In the spring of 2021, the Student Union of the University of Oulu (OYY) conducted a survey of students at the University of Oulu on the effects of distance learning on well-being and the progress of studies. 1315 students responded to the survey, i.e. about 10% of the students of the University of Oulu. The questionnaire was sent to all students and doctoral researchers of the University of Oulu, and the answers have been separated by faculty. The survey is a follow-up to a survey conducted in April 2020 on the effects of the coronavirus on studies and well-being.
The results of the survey are worrying: more than 60 percent of students find distance studying straining. The number has increased significantly compared to 2020, when 42 percent of students responded that remote studying was moderately or really straining. This is also reflected in the progress of studies, about a third of the respondents have not progressed as planned. Doctoral researchers stood out of the crowd, as they did not find remote studying as straining as others.
Respondents reported that they were generally well informed about distance studying arrangements, and only a few would have needed more support or information on assessment methods or guidance on the use of remote studying equipment. Generally the respondents were satisfied with the arrangements of remote studying, as many as 76 per cent of the respondents were either very or fairly satisfied with the arrangements made at the University of Oulu. Even in the faculties with the weakest answers, more than 60 percent of respondents were satisfied. It seems that even when the remote studying is arranged well, students feel encumbered.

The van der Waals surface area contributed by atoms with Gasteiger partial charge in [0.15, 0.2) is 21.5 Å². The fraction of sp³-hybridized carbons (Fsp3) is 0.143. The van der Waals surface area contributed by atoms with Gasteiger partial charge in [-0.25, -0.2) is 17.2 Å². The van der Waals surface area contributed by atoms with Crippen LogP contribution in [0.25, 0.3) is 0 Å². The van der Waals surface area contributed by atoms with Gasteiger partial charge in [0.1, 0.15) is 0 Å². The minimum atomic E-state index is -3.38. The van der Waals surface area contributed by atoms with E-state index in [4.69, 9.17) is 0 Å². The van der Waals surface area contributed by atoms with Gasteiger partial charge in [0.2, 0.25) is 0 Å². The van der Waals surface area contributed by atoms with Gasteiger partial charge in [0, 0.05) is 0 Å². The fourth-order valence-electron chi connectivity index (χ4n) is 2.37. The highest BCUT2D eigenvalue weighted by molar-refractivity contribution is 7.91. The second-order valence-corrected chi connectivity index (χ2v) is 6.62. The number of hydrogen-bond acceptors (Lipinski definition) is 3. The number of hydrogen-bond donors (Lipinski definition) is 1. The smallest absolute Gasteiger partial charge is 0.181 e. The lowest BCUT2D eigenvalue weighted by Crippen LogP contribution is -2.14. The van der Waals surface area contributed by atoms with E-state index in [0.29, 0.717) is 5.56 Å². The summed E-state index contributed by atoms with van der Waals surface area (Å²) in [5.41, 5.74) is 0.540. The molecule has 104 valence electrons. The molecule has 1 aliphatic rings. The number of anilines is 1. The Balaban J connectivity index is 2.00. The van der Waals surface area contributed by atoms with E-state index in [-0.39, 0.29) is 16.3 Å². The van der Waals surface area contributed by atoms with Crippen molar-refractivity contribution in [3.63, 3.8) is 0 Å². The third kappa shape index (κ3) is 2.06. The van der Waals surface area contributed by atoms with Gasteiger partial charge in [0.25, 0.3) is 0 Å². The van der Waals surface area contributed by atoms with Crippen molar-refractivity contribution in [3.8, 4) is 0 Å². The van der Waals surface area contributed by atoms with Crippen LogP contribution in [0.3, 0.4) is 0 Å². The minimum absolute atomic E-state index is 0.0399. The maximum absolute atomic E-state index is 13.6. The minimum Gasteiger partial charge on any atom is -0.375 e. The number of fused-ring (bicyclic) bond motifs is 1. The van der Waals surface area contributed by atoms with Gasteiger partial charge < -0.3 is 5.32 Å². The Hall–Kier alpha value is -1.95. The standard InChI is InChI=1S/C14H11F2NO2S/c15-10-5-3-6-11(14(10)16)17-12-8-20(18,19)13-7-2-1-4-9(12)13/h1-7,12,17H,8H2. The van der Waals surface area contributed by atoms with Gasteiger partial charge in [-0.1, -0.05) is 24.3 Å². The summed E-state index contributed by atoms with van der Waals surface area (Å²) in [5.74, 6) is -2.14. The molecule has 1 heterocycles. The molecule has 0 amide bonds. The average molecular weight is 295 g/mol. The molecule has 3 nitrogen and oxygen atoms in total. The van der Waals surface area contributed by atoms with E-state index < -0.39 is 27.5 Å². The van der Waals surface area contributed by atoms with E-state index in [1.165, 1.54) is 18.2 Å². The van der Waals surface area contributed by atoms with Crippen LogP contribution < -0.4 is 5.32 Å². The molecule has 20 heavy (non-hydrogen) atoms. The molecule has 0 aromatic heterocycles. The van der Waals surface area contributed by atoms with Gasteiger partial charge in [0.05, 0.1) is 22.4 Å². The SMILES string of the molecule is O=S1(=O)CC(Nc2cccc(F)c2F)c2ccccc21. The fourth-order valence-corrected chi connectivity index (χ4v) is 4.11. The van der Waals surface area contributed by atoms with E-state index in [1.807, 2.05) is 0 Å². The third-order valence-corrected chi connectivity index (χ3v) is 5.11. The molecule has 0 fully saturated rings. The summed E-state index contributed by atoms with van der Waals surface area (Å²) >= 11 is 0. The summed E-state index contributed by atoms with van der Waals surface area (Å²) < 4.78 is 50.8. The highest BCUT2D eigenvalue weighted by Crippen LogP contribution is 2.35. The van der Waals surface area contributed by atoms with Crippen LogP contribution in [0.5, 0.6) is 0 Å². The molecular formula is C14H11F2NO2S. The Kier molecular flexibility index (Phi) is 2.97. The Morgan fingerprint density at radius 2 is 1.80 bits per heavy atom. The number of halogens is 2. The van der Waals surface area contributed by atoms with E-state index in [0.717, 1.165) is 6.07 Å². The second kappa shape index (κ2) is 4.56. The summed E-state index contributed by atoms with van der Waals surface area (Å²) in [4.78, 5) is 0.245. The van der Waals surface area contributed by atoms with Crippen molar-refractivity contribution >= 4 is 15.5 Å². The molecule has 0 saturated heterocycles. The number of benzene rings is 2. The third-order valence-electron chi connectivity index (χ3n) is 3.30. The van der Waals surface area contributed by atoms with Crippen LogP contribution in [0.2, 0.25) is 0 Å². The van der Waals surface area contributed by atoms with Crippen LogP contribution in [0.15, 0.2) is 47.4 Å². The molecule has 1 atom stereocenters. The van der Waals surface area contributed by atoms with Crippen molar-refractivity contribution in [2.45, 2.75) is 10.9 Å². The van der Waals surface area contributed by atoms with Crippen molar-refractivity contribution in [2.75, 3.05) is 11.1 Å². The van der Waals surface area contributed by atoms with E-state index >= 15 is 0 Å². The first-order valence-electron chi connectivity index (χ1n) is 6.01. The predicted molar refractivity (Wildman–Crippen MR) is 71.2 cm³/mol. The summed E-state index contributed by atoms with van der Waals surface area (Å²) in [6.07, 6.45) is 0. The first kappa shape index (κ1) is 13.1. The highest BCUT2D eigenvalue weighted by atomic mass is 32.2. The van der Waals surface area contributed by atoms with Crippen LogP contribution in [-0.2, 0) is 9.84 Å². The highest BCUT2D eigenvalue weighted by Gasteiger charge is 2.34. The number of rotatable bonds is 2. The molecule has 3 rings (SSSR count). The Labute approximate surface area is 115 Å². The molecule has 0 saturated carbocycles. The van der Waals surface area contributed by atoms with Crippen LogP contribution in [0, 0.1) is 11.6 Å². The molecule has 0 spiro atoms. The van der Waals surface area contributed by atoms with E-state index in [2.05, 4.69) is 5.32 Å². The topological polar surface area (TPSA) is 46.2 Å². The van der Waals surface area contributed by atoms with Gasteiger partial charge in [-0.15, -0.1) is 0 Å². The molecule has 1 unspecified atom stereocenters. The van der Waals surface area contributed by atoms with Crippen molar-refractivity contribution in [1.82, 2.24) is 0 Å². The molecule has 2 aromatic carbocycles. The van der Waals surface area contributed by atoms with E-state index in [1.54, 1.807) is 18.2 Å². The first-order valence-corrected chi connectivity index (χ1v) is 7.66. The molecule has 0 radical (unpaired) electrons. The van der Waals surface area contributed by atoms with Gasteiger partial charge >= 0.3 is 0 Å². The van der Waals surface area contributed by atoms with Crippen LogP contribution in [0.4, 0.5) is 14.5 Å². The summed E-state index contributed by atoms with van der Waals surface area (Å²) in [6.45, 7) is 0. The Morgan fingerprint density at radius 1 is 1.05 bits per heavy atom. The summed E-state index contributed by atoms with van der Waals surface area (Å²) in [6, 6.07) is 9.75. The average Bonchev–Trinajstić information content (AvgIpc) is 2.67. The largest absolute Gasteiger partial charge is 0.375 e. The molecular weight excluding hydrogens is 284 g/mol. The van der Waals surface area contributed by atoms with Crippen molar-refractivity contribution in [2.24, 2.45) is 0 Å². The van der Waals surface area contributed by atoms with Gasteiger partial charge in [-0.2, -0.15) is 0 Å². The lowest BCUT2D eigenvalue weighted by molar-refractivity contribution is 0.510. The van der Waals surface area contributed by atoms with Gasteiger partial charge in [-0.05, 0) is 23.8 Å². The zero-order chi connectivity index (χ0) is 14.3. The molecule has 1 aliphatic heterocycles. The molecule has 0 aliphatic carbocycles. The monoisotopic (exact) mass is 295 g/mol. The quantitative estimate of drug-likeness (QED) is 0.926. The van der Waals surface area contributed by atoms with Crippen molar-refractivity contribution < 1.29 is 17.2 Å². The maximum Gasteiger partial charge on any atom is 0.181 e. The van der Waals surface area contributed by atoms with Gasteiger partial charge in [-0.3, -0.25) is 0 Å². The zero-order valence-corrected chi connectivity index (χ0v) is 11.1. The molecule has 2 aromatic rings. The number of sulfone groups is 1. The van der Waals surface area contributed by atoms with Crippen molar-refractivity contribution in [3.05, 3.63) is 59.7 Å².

Lack of interaction and loneliness emerged as significant factors undermining well-being. Nearly 70 percent of respondents had experienced loneliness moderately or a lot during distance studying, and lack of interaction, workload, and low motivation to study were the most significant problems encountered in distance studying. This is also reflected in the need for support, as a large proportion of respondents wanted support for a lack of community and mental wellbeing. Nearly half of the respondents had not been contacted by their tutor teacher, although all the tutor teachers had been asked to do so by the University. Of particular concern is the fact that 35 % of respondents had not received the support they needed for coping with their problems from the FSHS, and only 17% fully or partially agreed that the support was adequate.
you can read the full report here.